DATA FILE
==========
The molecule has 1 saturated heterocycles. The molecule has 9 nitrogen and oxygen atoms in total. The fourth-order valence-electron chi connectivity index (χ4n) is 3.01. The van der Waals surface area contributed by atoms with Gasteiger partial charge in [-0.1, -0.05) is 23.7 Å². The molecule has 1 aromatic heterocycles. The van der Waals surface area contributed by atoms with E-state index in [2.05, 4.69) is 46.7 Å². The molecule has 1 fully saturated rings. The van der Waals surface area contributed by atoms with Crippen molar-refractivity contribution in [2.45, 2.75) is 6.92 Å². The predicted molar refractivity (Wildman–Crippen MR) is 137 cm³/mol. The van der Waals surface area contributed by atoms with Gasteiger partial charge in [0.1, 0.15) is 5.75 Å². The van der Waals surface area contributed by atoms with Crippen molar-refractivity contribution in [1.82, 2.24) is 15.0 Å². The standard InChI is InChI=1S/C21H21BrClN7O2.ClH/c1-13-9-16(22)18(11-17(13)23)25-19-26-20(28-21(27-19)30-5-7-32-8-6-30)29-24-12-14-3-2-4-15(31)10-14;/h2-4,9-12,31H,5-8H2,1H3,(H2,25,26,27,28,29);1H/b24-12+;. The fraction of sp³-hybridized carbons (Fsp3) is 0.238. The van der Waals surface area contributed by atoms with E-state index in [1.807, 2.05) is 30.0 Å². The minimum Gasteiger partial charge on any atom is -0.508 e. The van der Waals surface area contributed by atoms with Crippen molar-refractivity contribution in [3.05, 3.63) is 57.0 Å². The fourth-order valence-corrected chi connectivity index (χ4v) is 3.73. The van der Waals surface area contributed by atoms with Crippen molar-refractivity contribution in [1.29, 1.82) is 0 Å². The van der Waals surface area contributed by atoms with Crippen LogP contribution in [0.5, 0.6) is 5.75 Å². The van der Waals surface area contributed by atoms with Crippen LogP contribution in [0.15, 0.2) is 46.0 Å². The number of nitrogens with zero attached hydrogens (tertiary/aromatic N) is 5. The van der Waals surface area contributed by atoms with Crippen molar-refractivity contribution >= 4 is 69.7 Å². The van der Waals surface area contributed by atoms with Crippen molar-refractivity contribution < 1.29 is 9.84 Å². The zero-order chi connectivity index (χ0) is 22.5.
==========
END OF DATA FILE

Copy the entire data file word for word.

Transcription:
The molecule has 1 saturated heterocycles. The molecule has 9 nitrogen and oxygen atoms in total. The fourth-order valence-electron chi connectivity index (χ4n) is 3.01. The van der Waals surface area contributed by atoms with Gasteiger partial charge in [-0.1, -0.05) is 23.7 Å². The molecule has 1 aromatic heterocycles. The van der Waals surface area contributed by atoms with E-state index in [2.05, 4.69) is 46.7 Å². The molecule has 1 fully saturated rings. The van der Waals surface area contributed by atoms with Crippen molar-refractivity contribution in [2.45, 2.75) is 6.92 Å². The predicted molar refractivity (Wildman–Crippen MR) is 137 cm³/mol. The van der Waals surface area contributed by atoms with Gasteiger partial charge in [0.1, 0.15) is 5.75 Å². The van der Waals surface area contributed by atoms with Crippen molar-refractivity contribution in [1.82, 2.24) is 15.0 Å². The standard InChI is InChI=1S/C21H21BrClN7O2.ClH/c1-13-9-16(22)18(11-17(13)23)25-19-26-20(28-21(27-19)30-5-7-32-8-6-30)29-24-12-14-3-2-4-15(31)10-14;/h2-4,9-12,31H,5-8H2,1H3,(H2,25,26,27,28,29);1H/b24-12+;. The fraction of sp³-hybridized carbons (Fsp3) is 0.238. The van der Waals surface area contributed by atoms with E-state index in [1.807, 2.05) is 30.0 Å². The minimum Gasteiger partial charge on any atom is -0.508 e. The van der Waals surface area contributed by atoms with Crippen molar-refractivity contribution in [3.05, 3.63) is 57.0 Å². The fourth-order valence-corrected chi connectivity index (χ4v) is 3.73. The van der Waals surface area contributed by atoms with Crippen molar-refractivity contribution in [1.29, 1.82) is 0 Å². The van der Waals surface area contributed by atoms with Crippen LogP contribution in [0.5, 0.6) is 5.75 Å². The van der Waals surface area contributed by atoms with Crippen LogP contribution in [0.15, 0.2) is 46.0 Å². The number of nitrogens with zero attached hydrogens (tertiary/aromatic N) is 5. The van der Waals surface area contributed by atoms with Crippen molar-refractivity contribution >= 4 is 69.7 Å². The van der Waals surface area contributed by atoms with Crippen molar-refractivity contribution < 1.29 is 9.84 Å². The zero-order chi connectivity index (χ0) is 22.5.